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BlackRock buys Black-owned infrastructure firm GIP in $12.5B deal

The strategic move propels the world's largest money manager into the upper echelons of investors specializing in long-term ventures within the energy, transportation, and digital infrastructure sectors.

BlackRock buys Black-owned infrastructure firm GIP in $12.5B deal
Adebayo Ogunlesi has seen his infrastructure firm GIP acquired for $12.5 billion in a landmark deal with BlackRock Inc. WIKIPEDIA PHOTO

BlackRock Inc. has reached an agreement to acquire Global Infrastructure Partners (GIP), led by Adebayo Ogunlesi, in a landmark deal valued at approximately $12.5 billion, according to Bloomberg.

The strategic move propels the world's largest money manager into the upper echelons of investors specializing in long-term ventures within the energy, transportation, and digital infrastructure sectors.

BlackRock will deploy $3 billion in cash and approximately 12 million shares, equivalent to about $9.5 billion based on Thursday's (Jan. 11) closing prices. The acquisition, expected to be finalized in the third quarter, sees Ogunlesi, the former Credit Suisse executive and current chairman and CEO of GIP, joining BlackRock's board and global executive committee.

The purchase of GIP, a firm overseeing $100 billion in assets, represents BlackRock's most significant acquisition over a decade. It signals a pivotal step by BlackRock's CEO, Larry Fink, to position the firm as a key player in the rapidly expanding market for private and alternative assets.

In a memo to employees, Fink and BlackRock President Rob Kapito described the critical role of private capital in addressing the pressing need for new infrastructure, particularly in digital infrastructure, logistics, and decarbonization. According to Bloomberg, they foresee this sector experiencing remarkable growth over the next decade, fueled by record government deficits and increasing demand.

The acquisition, announced alongside BlackRock's fourth-quarter results and a substantial management reorganization, marks the firm's largest since the 2009 purchase of Barclays Global Investors. It sets BlackRock on a trajectory to become the foremost provider of exchange-traded funds.

Fink, who built BlackRock to provide cost-effective access to index investing, is now doubling down on the belief that major institutions will be willing to pay higher fees for investments in illiquid funds supporting significant, complex projects.

BlackRock aims to position itself as a solution for a wide range of investing options, catering to the growing demand for alternative assets from institutional clients such as pensions, endowments, and sovereign wealth funds. While alternatives currently represent approximately three of BlackRock's assets under management, they contribute around 10 per cent of the firm's fees, according to Bloomberg.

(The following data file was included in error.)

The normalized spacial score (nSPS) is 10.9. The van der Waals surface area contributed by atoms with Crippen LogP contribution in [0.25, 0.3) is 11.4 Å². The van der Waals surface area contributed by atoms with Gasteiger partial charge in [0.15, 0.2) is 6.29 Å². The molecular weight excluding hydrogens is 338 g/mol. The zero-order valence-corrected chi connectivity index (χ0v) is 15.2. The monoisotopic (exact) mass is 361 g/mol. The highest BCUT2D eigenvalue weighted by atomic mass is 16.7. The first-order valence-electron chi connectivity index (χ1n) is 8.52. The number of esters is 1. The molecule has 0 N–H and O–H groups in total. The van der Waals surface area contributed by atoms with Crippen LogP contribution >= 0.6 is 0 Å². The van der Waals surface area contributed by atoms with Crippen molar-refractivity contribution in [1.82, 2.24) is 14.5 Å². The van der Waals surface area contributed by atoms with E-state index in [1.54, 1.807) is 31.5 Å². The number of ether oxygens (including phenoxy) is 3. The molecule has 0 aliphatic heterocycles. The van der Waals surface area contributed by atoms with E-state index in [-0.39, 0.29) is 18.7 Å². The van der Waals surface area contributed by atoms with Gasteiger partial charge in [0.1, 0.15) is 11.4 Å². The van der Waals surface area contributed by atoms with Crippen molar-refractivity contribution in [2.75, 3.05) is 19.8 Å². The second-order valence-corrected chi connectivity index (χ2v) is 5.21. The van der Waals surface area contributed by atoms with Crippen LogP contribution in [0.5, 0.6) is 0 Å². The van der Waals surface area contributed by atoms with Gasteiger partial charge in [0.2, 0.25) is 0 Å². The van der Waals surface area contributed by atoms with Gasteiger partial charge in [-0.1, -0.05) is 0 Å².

The firm's focus on illiquid alternatives has seen a 65 per cent increase in assets over the past three years. In 2023, BlackRock further strengthened its position by acquiring Kreos Capital to drive growth in private debt, the article reads.

Combining GIP with BlackRock's existing $50 billion infrastructure assets, the firm aims to create a formidable unit competing with industry giants like Macquarie Asset Management and Brookfield Asset Management. BlackRock has invested significant investments in the Middle East's pipelines, a Texas-based carbon-capture project, and a fibre network venture with AT&T Inc.

The growing interest in infrastructure within the alternatives market aligns with investor expectations of profiting from addressing the projected $15 trillion spending gap on global infrastructure through the decade's end. GIP, a significant player in this realm, has stakes in prominent airports, including London's Gatwick, and a portfolio spanning diverse projects from toll roads and bridges to energy-transition initiatives and data centers, according to Bloomberg.

Founded in 2006 by Adebayo Ogunlesi with backing from General Electric Co. and Credit Suisse, GIP has amassed an impressive portfolio with combined annual revenues exceeding $80 billion. Ogunlesi, who serves as Goldman Sachs Group Inc.'s lead director, will play a significant role in BlackRock's leadership following the acquisition.

In 2019, GIP set a then-record by raising $22 billion for its flagship fund, Global Infrastructure Partners IV, and has recently been actively raising a fifth fund. Five of GIP's founding partners will join BlackRock, with approximately 30 per cent of the shares deferred for around five years. BlackRock plans to issue debt to cover the cash component of the deal. Perella Weinberg Partners advised BlackRock, while Evercore Inc. served as the lead adviser for GIP, according to Bloomberg.